Anyway, I got lazy for awhile and didn’t get back to it as often as I really should. Now when I go to my candle “room” it’s outside. It’s night and the stars are shining. Shining with a brilliance I’ve never seen in this life. Oops, the Aurora just popped in. How do you do that, but come on in and join the party. Ok, just go with the flow here, obviously I’m not the one controlling this. 

Anyway, as I read through the piece and mentally light my candles, they aren’t bunched up anymore. They’re in a line stretching away from me and going up, as if they were climbing up the side of a mountain. At the top of the mountain is a great tree, black against the stars. And  the candles go up into the branches of the tree until it’s filled, overfilled even, and it outshines the stars.

Um, I don't think I'm responsible for all those lights. I just think I tapped into a whole lot of people doing the same thing, and that's how my mind interprets it. And just think how it would look if the whole six plus billion people on this little ball lit a candle in their minds. Heck for all I know they are. Keep them lit folks, we need all the help we can get.

Sunday, September 23, 2007


I seem to have a lot of irons in the fire this week. I’ve been wanting to go back to my little guided imagery valley, but haven’t been able to get my mind in the right place. Darn it. I guess we’ll find out what’s out there eventually.


Fought off a touch of a cold earlier in the week. The kids came down for the game last week, and both boys had colds. So I was hugging with my fingers crossed. Lucked out and just had a little stuffiness and was incredibly tired for a couple of days. Hallelujah. This is more like how things worked out when I was using the herbs a couple of years ago. When I was exclusively on the prescription drugs, I seemed to be coming down with something all the time and couldn’t shake it for weeks. So hopefully I’m back on the right track.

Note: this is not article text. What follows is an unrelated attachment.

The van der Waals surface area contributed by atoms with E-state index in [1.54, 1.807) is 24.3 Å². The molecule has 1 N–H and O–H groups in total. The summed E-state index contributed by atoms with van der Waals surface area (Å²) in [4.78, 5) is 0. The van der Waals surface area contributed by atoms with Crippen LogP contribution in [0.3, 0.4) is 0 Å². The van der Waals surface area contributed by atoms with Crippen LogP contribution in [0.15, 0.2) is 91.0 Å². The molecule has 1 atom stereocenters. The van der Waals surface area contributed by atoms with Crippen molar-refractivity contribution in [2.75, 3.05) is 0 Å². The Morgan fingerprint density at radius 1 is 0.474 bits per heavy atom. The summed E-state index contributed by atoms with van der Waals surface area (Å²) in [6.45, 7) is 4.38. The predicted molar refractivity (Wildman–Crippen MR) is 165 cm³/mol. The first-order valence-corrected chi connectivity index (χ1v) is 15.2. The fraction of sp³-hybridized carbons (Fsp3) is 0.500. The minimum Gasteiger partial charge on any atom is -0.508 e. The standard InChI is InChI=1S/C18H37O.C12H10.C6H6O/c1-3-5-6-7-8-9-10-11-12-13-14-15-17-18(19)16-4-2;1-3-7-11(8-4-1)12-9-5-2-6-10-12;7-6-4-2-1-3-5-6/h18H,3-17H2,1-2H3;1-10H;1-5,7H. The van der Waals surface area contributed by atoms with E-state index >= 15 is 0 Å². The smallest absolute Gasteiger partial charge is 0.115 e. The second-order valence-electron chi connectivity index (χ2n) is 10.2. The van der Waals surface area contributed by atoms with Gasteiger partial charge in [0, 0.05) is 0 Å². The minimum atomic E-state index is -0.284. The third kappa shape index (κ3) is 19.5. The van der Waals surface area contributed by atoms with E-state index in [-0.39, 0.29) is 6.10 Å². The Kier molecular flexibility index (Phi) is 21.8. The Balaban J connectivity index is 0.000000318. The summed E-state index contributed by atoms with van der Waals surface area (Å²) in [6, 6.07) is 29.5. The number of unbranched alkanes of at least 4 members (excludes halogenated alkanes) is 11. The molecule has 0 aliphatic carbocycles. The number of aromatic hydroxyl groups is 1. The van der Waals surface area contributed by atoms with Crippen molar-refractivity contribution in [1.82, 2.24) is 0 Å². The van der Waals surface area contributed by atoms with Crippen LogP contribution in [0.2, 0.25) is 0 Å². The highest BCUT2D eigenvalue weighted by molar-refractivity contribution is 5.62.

I work at for a company that is one of the oldest RV dealers in the country. And one of the premier RV manufacturers in the US has its manufacturing plant about a block from our dealership. Country Coach is also one of the biggest employers in Lane County. We had a little field trip Friday to theplant. I’m actually not really interested in having an RV but what they manage to do on site it impressive. I knew they were big, but not they were located on over forty acres. They build the coaches from the axles up and have about one thousand people working at the plant. Apparently this build it from the bottom up is fairly rare in the industry. Doing it this way it takes two to three months to finish a coach from order to delivery. All the woodwork, cabinets, and counter work are done on site to order. And after looking at a finished coach, they do fantastic work. A lot of the decorative work, such as stained glass is produced by craftsmen or women who live in this area. So that part of the day was very productive. Scrambling in and out of a van to get from place to place was not a lot of fun, however and rather hard on certain areas of me that I really didn't need to agravate any more than they already are.


But, what I saw in that RV is just not my style, even if I had the bucks. And if I had the bucks there are many places I would rather put it. If anyone has seen the Rings movies, remember Bilbo and Frodo’s hobbit house? That’s my kind of place. Lots of comfy chairs, a nice, busy kitchen, books piled in odd corners, fireplaces, flowers outside the door. Ahhhhh. That would make a good guided imagery exercise too. I’d like to find out the titles on the  books on the shelves or piled over by the desk.